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NMSU biology professor leads research into bark beetle defense

An assistant professor in New Mexico State University’s Department of Biology recently published an article detailing the effects bark beetles have on trees, the economy and what characteristics are important in preventing bark beetle damage.


Bark beetle on a piece of wood
A mountain pine beetle (Dendroctonus ponderosae) that recently emerged from the pupal stage crawls across the interior side of pine bark removed from a dying tree. (Courtesy photo)
Mountains with snow and pine trees below with red patches
A patch of lodgepole pine trees recently attacked and killed by bark beetles in the Colorado Rocky Mountains are distinguished by their red needles. Bark beetle attacks often begin in areas where trees are highly stressed and spread from these “epicenters” to nearby trees and forest stands. (Courtesy photo)
Head and shoulders of a man with a beard and mustache
Scott Ferrenberg, NMSU assistant professor of biology, recently published a paper in "Ecosphere" about the impact of bark beetles. (Courtesy photo)

Scott Ferrenberg is a new faculty member at NMSU. After receiving his master’s in entomology from the University of Maryland in 2002, he went to work for Sequoia National Park in California.

“My main marching orders were to help the park service determine whether fire-mitigation strategies were going to increase bark beetle attacks,” he said.

His research into bark beetles continued off and on for the next decade. Then, when he went to the University of Colorado in 2014 to work toward his doctorate, “there was an unprecedented bark beetle epidemic sweeping across the West.”

Such infestations are not uncommon, Ferrenberg said, though the magnitude of this particular infestation, lasting from the early 1990s to about 2012, was the worst many entomologists could remember.

“These bark beetles are natural to the forests of North America,” Ferrenberg said. “Bark beetles are bad from our point of view because they kill trees that are important economically,” Ferrenberg said. “There are bark beetles associated with almost any tree on earth. The kind we’re referring to are just a handful of genera that attack conifers.”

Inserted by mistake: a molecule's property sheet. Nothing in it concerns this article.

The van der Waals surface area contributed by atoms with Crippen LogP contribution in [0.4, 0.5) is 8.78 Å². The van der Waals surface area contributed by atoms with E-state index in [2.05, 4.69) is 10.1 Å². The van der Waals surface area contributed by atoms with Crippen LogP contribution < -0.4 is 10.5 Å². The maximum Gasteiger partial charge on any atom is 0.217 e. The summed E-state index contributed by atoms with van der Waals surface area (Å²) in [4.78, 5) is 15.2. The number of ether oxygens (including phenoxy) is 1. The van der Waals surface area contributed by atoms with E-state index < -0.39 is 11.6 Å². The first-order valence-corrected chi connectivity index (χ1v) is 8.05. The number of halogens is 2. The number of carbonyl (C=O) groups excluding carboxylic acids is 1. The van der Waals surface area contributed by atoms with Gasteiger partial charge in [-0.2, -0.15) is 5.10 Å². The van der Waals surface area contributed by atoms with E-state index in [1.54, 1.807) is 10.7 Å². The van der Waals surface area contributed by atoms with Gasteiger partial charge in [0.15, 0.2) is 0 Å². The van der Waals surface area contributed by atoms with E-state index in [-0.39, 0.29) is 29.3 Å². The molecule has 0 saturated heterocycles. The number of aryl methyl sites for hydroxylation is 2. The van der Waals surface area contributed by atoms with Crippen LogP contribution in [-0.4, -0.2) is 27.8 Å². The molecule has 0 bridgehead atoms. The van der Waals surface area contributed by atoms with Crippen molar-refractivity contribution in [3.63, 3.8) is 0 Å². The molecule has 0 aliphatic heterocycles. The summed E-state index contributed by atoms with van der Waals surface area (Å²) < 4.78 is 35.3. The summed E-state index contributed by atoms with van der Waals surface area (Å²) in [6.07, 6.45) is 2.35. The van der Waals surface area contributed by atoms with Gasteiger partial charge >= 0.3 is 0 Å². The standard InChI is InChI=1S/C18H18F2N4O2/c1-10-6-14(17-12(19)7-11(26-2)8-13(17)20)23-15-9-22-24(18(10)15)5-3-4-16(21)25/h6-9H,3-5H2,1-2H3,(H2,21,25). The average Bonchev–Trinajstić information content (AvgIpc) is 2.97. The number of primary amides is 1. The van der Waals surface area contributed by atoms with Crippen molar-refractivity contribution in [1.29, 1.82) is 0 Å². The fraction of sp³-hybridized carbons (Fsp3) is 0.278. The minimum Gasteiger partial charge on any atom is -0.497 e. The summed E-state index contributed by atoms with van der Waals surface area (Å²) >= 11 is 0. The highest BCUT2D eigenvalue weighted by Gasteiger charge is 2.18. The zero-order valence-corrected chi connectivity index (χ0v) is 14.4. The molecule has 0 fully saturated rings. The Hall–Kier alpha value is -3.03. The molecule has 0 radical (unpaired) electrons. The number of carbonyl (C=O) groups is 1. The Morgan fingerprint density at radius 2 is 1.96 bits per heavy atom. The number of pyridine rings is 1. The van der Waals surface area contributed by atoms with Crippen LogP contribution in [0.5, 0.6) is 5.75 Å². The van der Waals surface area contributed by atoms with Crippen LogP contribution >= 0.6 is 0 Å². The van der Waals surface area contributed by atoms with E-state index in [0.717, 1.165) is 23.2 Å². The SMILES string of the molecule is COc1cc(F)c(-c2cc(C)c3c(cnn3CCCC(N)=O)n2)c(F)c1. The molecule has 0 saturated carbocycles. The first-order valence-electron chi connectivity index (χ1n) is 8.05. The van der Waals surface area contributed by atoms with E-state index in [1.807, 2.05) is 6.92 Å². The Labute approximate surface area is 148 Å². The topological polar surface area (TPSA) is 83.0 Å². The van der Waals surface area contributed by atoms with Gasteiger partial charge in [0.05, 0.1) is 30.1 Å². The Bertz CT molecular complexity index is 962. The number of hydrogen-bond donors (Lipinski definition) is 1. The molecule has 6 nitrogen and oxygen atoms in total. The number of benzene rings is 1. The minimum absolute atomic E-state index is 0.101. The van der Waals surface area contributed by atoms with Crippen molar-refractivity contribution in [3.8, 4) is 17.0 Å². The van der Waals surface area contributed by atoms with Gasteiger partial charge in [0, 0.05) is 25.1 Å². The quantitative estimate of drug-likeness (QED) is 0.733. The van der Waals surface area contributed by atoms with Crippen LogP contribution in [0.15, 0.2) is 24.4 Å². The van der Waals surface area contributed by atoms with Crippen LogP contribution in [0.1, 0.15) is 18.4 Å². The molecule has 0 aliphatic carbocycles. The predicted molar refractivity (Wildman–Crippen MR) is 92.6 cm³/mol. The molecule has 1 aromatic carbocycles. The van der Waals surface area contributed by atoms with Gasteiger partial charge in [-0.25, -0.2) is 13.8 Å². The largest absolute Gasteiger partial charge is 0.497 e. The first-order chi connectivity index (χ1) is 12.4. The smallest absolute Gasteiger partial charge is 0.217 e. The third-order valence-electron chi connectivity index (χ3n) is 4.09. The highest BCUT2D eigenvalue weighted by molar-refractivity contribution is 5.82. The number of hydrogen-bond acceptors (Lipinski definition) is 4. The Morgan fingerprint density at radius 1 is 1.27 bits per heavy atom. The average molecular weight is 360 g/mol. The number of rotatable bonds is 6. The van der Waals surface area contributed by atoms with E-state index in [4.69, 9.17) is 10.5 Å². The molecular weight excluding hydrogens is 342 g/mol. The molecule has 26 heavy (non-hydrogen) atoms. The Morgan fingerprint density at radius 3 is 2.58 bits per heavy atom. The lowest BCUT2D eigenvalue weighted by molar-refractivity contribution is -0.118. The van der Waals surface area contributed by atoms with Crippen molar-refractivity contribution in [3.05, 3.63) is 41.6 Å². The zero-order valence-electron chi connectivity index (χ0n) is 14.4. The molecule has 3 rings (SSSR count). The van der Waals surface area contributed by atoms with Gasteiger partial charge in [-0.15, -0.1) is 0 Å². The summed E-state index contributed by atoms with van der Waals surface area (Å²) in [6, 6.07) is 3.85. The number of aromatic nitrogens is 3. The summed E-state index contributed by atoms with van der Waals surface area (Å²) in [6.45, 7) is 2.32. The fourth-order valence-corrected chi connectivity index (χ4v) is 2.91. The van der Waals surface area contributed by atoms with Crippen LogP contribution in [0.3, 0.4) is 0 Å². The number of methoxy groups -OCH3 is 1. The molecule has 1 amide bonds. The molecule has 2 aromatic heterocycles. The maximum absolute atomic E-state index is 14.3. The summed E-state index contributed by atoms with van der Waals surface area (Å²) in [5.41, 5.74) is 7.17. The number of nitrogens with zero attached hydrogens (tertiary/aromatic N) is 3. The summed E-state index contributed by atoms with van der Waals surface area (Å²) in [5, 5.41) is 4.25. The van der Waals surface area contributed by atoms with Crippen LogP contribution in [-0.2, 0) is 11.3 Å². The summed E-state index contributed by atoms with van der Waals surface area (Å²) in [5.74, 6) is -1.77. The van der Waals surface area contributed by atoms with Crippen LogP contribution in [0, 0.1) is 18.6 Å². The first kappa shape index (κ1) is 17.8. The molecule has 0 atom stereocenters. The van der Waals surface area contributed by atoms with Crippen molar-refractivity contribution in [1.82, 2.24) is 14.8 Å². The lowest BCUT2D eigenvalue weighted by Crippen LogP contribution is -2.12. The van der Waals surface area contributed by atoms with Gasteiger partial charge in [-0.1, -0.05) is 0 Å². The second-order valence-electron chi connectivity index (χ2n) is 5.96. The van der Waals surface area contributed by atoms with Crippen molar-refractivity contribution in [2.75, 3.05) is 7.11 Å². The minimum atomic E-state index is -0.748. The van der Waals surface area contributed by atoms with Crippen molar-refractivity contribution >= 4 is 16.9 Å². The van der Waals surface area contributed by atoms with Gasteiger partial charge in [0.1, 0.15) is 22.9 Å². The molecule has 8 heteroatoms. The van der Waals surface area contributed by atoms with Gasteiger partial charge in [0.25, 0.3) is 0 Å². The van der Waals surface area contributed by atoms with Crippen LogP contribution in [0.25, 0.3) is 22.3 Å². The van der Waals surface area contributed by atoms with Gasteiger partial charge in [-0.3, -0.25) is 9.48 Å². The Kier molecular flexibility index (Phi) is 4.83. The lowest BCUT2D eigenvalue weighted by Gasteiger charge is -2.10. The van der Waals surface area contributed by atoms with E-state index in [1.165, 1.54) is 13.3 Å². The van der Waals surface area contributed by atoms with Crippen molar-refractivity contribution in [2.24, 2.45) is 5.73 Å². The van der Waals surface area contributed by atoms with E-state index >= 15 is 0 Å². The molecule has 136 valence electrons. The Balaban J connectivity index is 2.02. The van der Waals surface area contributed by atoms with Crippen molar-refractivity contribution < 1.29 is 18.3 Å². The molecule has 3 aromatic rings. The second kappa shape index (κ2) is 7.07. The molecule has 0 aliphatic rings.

Conifer trees are used to produce lumber for building structures and furniture, as well as paper.

“These bark beetles attack conifers for the purpose of reproduction,” Ferrenberg said. “To be successful at that, they need to be able to tunnel just underneath the bark and live there. To do that they have to kill the tree.”

The beetles descend upon the trees by the hundreds or even thousands and overwhelm the tree’s defenses, generalizing the decay of the tree rather than just affecting a particular portion of the tree.

The best practices in terms of defending against bark beetle attacks are not clear, Ferrenberg said, because there haven’t been any breakthroughs in terms of helping forest managers predict where an outbreak may occur.

“The work I’ve been doing is identifying some defense traits that are very useful for predicting susceptibility to bark beetles,” Ferrenberg said.

Based on his research, Ferrenberg and his collaborators on the article, which was published in October of this year in “Ecosphere,” surmise high-elevation and high-latitude forests seem to be more heavily damaged by bark beetles than lower-elevation, lower-latitude forests.

“One really intriguing possibility is that because those places are colder, they may just have less history of dealing with insect pests because cold weather will restrict the activity of insects,” Ferrenberg said.

This may mean that the trees in lower-elevation lower-latitude forests evolved to withstand bark beetle infestations, such as developing anti-insect chemicals and resins.

The next step in Ferrenberg’s research is to collect data on how the latitudinal gradient from the New Mexico/Texas border all the way up to British Columbia affects bark beetle infestations.